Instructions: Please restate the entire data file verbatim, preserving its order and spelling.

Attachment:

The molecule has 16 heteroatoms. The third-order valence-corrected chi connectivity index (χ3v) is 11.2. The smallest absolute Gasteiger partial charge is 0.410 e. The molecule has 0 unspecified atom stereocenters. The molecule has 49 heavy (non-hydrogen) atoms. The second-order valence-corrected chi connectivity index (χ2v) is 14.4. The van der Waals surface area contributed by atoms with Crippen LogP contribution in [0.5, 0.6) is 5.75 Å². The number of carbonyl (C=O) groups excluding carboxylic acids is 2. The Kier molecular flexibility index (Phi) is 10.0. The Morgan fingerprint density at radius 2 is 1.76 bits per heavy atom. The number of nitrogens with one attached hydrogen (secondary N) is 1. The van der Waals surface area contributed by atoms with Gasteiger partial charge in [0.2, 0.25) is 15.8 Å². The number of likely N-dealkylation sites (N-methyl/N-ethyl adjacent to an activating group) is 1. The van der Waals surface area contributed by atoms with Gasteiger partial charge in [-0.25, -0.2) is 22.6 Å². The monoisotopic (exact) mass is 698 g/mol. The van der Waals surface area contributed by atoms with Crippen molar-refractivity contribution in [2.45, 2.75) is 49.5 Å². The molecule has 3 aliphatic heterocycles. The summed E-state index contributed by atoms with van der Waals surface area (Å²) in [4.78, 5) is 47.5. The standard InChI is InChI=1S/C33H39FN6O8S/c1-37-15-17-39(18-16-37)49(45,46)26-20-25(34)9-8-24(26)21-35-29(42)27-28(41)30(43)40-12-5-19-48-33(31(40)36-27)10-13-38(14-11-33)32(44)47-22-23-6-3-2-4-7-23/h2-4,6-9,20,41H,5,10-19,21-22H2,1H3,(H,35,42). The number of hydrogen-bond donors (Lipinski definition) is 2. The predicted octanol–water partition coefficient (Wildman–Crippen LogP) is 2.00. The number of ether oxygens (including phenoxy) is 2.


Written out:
The molecule has 16 heteroatoms. The third-order valence-corrected chi connectivity index (χ3v) is 11.2. The smallest absolute Gasteiger partial charge is 0.410 e. The molecule has 0 unspecified atom stereocenters. The molecule has 49 heavy (non-hydrogen) atoms. The second-order valence-corrected chi connectivity index (χ2v) is 14.4. The van der Waals surface area contributed by atoms with Crippen LogP contribution in [0.5, 0.6) is 5.75 Å². The number of carbonyl (C=O) groups excluding carboxylic acids is 2. The Kier molecular flexibility index (Phi) is 10.0. The Morgan fingerprint density at radius 2 is 1.76 bits per heavy atom. The number of nitrogens with one attached hydrogen (secondary N) is 1. The van der Waals surface area contributed by atoms with Gasteiger partial charge in [0.2, 0.25) is 15.8 Å². The number of likely N-dealkylation sites (N-methyl/N-ethyl adjacent to an activating group) is 1. The van der Waals surface area contributed by atoms with Gasteiger partial charge in [-0.25, -0.2) is 22.6 Å². The monoisotopic (exact) mass is 698 g/mol. The van der Waals surface area contributed by atoms with Crippen molar-refractivity contribution in [2.45, 2.75) is 49.5 Å². The molecule has 3 aliphatic heterocycles. The summed E-state index contributed by atoms with van der Waals surface area (Å²) in [4.78, 5) is 47.5. The standard InChI is InChI=1S/C33H39FN6O8S/c1-37-15-17-39(18-16-37)49(45,46)26-20-25(34)9-8-24(26)21-35-29(42)27-28(41)30(43)40-12-5-19-48-33(31(40)36-27)10-13-38(14-11-33)32(44)47-22-23-6-3-2-4-7-23/h2-4,6-9,20,41H,5,10-19,21-22H2,1H3,(H,35,42). The number of hydrogen-bond donors (Lipinski definition) is 2. The predicted octanol–water partition coefficient (Wildman–Crippen LogP) is 2.00. The number of ether oxygens (including phenoxy) is 2.